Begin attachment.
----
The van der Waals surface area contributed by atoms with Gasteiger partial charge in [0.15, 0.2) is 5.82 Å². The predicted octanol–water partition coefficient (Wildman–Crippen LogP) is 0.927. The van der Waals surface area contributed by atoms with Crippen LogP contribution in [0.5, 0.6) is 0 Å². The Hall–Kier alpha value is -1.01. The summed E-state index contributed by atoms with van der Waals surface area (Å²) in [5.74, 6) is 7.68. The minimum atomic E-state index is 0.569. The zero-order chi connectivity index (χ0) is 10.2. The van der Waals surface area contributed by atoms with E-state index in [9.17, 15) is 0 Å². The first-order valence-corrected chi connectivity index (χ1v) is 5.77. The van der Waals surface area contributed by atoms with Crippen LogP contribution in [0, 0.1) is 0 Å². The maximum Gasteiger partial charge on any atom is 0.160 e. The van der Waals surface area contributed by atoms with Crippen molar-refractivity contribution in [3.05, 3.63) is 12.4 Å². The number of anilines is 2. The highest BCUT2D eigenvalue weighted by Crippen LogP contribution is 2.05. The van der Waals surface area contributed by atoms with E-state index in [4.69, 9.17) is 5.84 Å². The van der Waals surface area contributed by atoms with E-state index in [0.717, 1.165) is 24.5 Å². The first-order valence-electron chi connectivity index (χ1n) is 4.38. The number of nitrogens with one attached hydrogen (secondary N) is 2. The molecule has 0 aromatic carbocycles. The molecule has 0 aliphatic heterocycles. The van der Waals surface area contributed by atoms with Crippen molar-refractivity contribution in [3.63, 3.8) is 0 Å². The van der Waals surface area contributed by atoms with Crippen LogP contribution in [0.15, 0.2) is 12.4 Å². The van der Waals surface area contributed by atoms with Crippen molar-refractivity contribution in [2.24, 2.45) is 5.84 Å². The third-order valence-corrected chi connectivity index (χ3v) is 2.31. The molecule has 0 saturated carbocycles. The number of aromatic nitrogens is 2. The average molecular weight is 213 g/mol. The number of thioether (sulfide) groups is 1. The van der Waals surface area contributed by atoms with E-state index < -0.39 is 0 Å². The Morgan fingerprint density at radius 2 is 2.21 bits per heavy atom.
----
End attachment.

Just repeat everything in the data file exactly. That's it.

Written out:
The van der Waals surface area contributed by atoms with Gasteiger partial charge in [0.15, 0.2) is 5.82 Å². The predicted octanol–water partition coefficient (Wildman–Crippen LogP) is 0.927. The van der Waals surface area contributed by atoms with Crippen LogP contribution in [0.5, 0.6) is 0 Å². The Hall–Kier alpha value is -1.01. The summed E-state index contributed by atoms with van der Waals surface area (Å²) in [5.74, 6) is 7.68. The minimum atomic E-state index is 0.569. The zero-order chi connectivity index (χ0) is 10.2. The van der Waals surface area contributed by atoms with E-state index in [9.17, 15) is 0 Å². The first-order valence-corrected chi connectivity index (χ1v) is 5.77. The van der Waals surface area contributed by atoms with Crippen LogP contribution in [0, 0.1) is 0 Å². The maximum Gasteiger partial charge on any atom is 0.160 e. The van der Waals surface area contributed by atoms with Crippen molar-refractivity contribution in [3.05, 3.63) is 12.4 Å². The number of anilines is 2. The highest BCUT2D eigenvalue weighted by Crippen LogP contribution is 2.05. The van der Waals surface area contributed by atoms with E-state index in [4.69, 9.17) is 5.84 Å². The van der Waals surface area contributed by atoms with E-state index in [0.717, 1.165) is 24.5 Å². The first-order valence-electron chi connectivity index (χ1n) is 4.38. The number of nitrogens with one attached hydrogen (secondary N) is 2. The molecule has 0 aromatic carbocycles. The molecule has 0 aliphatic heterocycles. The van der Waals surface area contributed by atoms with Crippen molar-refractivity contribution in [3.63, 3.8) is 0 Å². The van der Waals surface area contributed by atoms with Crippen LogP contribution in [0.15, 0.2) is 12.4 Å². The van der Waals surface area contributed by atoms with Crippen molar-refractivity contribution in [2.24, 2.45) is 5.84 Å². The third-order valence-corrected chi connectivity index (χ3v) is 2.31. The molecule has 0 saturated carbocycles. The number of aromatic nitrogens is 2. The average molecular weight is 213 g/mol. The number of thioether (sulfide) groups is 1. The van der Waals surface area contributed by atoms with E-state index < -0.39 is 0 Å². The Morgan fingerprint density at radius 2 is 2.21 bits per heavy atom.